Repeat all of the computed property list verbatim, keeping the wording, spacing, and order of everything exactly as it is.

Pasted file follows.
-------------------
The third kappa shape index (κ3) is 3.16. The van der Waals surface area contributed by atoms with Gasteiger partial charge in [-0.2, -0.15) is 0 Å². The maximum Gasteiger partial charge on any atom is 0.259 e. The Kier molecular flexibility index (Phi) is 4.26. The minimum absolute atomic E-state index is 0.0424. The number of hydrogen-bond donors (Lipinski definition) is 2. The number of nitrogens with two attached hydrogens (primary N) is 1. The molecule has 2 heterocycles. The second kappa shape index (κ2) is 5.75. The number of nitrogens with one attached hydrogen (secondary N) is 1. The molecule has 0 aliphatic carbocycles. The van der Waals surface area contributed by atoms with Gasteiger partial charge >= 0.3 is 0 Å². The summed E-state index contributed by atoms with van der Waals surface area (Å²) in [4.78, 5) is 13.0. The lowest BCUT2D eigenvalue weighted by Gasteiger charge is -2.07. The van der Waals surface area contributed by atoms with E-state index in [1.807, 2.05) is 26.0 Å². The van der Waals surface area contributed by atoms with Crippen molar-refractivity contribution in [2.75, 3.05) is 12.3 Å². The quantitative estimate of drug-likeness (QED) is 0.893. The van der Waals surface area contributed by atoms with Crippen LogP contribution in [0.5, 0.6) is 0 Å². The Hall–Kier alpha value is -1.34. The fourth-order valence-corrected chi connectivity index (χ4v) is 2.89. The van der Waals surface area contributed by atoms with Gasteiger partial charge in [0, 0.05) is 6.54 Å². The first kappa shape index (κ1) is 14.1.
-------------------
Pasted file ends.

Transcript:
The third kappa shape index (κ3) is 3.16. The van der Waals surface area contributed by atoms with Gasteiger partial charge in [-0.2, -0.15) is 0 Å². The maximum Gasteiger partial charge on any atom is 0.259 e. The Kier molecular flexibility index (Phi) is 4.26. The minimum absolute atomic E-state index is 0.0424. The number of hydrogen-bond donors (Lipinski definition) is 2. The number of nitrogens with two attached hydrogens (primary N) is 1. The molecule has 2 heterocycles. The second kappa shape index (κ2) is 5.75. The number of nitrogens with one attached hydrogen (secondary N) is 1. The molecule has 0 aliphatic carbocycles. The van der Waals surface area contributed by atoms with Gasteiger partial charge >= 0.3 is 0 Å². The summed E-state index contributed by atoms with van der Waals surface area (Å²) in [4.78, 5) is 13.0. The lowest BCUT2D eigenvalue weighted by Gasteiger charge is -2.07. The van der Waals surface area contributed by atoms with E-state index in [1.807, 2.05) is 26.0 Å². The van der Waals surface area contributed by atoms with Crippen molar-refractivity contribution in [2.75, 3.05) is 12.3 Å². The quantitative estimate of drug-likeness (QED) is 0.893. The van der Waals surface area contributed by atoms with Crippen LogP contribution in [0.5, 0.6) is 0 Å². The Hall–Kier alpha value is -1.34. The fourth-order valence-corrected chi connectivity index (χ4v) is 2.89. The van der Waals surface area contributed by atoms with Gasteiger partial charge in [0, 0.05) is 6.54 Å². The first kappa shape index (κ1) is 14.1.